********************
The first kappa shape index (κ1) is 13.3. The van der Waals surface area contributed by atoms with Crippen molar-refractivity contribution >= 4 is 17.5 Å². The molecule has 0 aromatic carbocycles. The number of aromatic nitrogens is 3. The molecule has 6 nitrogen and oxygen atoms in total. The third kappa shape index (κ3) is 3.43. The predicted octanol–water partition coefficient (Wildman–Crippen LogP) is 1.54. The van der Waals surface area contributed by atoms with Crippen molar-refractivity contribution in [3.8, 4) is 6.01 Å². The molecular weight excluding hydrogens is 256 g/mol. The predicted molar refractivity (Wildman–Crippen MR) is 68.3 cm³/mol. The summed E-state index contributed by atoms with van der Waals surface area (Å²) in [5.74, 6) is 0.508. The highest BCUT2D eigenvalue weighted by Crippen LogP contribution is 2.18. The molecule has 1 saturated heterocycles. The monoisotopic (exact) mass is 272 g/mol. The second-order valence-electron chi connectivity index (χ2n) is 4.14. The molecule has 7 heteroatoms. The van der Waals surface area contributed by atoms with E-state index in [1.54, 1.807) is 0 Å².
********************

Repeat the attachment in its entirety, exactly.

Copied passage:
The first kappa shape index (κ1) is 13.3. The van der Waals surface area contributed by atoms with Crippen molar-refractivity contribution >= 4 is 17.5 Å². The molecule has 0 aromatic carbocycles. The number of aromatic nitrogens is 3. The molecule has 6 nitrogen and oxygen atoms in total. The third kappa shape index (κ3) is 3.43. The predicted octanol–water partition coefficient (Wildman–Crippen LogP) is 1.54. The van der Waals surface area contributed by atoms with Crippen molar-refractivity contribution in [3.8, 4) is 6.01 Å². The molecular weight excluding hydrogens is 256 g/mol. The predicted molar refractivity (Wildman–Crippen MR) is 68.3 cm³/mol. The summed E-state index contributed by atoms with van der Waals surface area (Å²) in [5.74, 6) is 0.508. The highest BCUT2D eigenvalue weighted by Crippen LogP contribution is 2.18. The molecule has 1 saturated heterocycles. The monoisotopic (exact) mass is 272 g/mol. The second-order valence-electron chi connectivity index (χ2n) is 4.14. The molecule has 7 heteroatoms. The van der Waals surface area contributed by atoms with E-state index in [1.54, 1.807) is 0 Å².